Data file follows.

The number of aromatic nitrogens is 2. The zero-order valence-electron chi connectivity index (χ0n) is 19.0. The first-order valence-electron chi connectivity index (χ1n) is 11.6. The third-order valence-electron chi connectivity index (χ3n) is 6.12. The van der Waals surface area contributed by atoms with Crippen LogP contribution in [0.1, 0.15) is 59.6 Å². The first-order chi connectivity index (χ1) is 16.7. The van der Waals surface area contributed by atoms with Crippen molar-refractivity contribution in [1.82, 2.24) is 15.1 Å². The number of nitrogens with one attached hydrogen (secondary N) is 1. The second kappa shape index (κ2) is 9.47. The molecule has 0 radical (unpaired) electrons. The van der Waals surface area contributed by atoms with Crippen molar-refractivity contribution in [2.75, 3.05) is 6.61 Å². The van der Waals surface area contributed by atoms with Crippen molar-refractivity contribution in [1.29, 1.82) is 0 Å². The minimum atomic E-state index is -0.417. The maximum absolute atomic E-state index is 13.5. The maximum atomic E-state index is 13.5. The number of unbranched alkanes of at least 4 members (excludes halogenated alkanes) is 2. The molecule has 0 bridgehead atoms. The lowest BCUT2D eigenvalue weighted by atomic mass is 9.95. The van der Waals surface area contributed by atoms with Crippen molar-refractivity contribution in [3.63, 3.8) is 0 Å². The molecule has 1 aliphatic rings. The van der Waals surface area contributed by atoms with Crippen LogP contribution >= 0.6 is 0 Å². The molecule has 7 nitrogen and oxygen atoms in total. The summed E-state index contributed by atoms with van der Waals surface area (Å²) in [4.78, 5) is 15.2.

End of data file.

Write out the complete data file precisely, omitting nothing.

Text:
The number of aromatic nitrogens is 2. The zero-order valence-electron chi connectivity index (χ0n) is 19.0. The first-order valence-electron chi connectivity index (χ1n) is 11.6. The third-order valence-electron chi connectivity index (χ3n) is 6.12. The van der Waals surface area contributed by atoms with Crippen LogP contribution in [0.1, 0.15) is 59.6 Å². The first-order chi connectivity index (χ1) is 16.7. The van der Waals surface area contributed by atoms with Crippen molar-refractivity contribution in [1.82, 2.24) is 15.1 Å². The number of nitrogens with one attached hydrogen (secondary N) is 1. The second kappa shape index (κ2) is 9.47. The molecule has 0 radical (unpaired) electrons. The van der Waals surface area contributed by atoms with Crippen molar-refractivity contribution in [2.75, 3.05) is 6.61 Å². The van der Waals surface area contributed by atoms with Crippen molar-refractivity contribution in [1.29, 1.82) is 0 Å². The minimum atomic E-state index is -0.417. The maximum absolute atomic E-state index is 13.5. The maximum atomic E-state index is 13.5. The number of unbranched alkanes of at least 4 members (excludes halogenated alkanes) is 2. The molecule has 0 bridgehead atoms. The lowest BCUT2D eigenvalue weighted by atomic mass is 9.95. The van der Waals surface area contributed by atoms with Crippen molar-refractivity contribution in [3.63, 3.8) is 0 Å². The molecule has 1 aliphatic rings. The van der Waals surface area contributed by atoms with Crippen LogP contribution >= 0.6 is 0 Å². The molecule has 7 nitrogen and oxygen atoms in total. The summed E-state index contributed by atoms with van der Waals surface area (Å²) in [4.78, 5) is 15.2.